Jobless divorcee gets ComCare assistance to help with daily expenses
SINGAPORE – Madam Tan Bee Lian, 47, has been out of work since November last year due to an illness that causes severe pain in her bones and joints and occasionally leads to numbness in her legs.
But she still has to pay her monthly mortgage for her three-room Housing Board flat, and feed herself and her children. She has three sons, aged 23, 21 and 20, but the eldest one does not stay with them. She is divorced and does not receive maintenance from her former husband.
She is among 64,400 individual beneficiaries receiving ComCare short- to medium-term assistance in FY2019, a 5 per cent increase compared to the year before.
The ComCare annual report for the financial year between April 1, 2019 to March 31, 2020, was released on Friday (Oct 9) by the Ministry of Social and Family Development (MSF).
Madam Tan received $480 a month from January to June 2020 to help with her expenses. Due to the Covid-19 pandemic, the assistance was automatically renewed for July to December 2020, with a higher payout of $1,320. She also receives government subsidies for household bills such as utilities.
“We are really grateful. With this we can buy a little bit more food, we can pay for household items like soap and shampoo, and can buy some new clothes too,” said Madam Tan, who used to be a cleaner. She is on medical leave till November this year.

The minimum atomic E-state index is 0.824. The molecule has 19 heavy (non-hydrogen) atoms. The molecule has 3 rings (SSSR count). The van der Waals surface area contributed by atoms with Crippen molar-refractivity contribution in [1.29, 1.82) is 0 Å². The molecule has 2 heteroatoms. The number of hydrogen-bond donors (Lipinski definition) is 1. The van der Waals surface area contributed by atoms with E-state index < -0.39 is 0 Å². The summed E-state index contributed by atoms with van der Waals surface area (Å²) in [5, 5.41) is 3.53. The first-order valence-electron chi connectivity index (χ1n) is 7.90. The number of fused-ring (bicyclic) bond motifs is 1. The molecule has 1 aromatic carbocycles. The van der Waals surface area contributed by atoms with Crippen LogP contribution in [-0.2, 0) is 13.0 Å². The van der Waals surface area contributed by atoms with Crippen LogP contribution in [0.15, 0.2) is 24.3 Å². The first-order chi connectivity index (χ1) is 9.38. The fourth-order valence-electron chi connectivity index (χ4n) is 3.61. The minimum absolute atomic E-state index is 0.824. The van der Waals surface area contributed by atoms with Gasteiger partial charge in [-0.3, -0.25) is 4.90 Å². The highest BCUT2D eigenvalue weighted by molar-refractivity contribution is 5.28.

“I’m really glad that the Government recognised the plight of us lower-income families, to extend the ComCare automatically. It really helped a lot of lower-income families to tide over this period. It really saved my family,” she added in Mandarin.
Households like Madam Tan’s, with no employed individuals, remained the largest proportion of households assisted on short- to medium-term assistance.
The number of households on short- to medium-term assistance living in one- to two-room flats has also increased, according to the annual report.
In 2018, such households made up 51.3 per cent (13,913) of the total of 27,122 households. In 2019, the proportion was 52.1 per cent (15,008) of 28,807 households.
The ministry said that this increase is likely to reflect the early economic effects of the Covid-19 pandemic, as more households experienced unemployment and salary loss.
Additionally, more households would have become eligible for ComCare after adjustments to ComCare assessment criteria.
The assessment criteria are based on households’ income and their basic living expenses. In July 2019, MSF raised its benchmarks of household expenditure on basic living expenses, allowing more households to qualify for ComCare.
The ministry, together with SG Cares community partners and volunteers, has also been proactively reaching out to low-income and vulnerable groups, including those living in public rental flats, said MSF.
“Volunteers have referred some 2,300 of the 6,300 households engaged so far to relevant agencies for further assistance,” it said.
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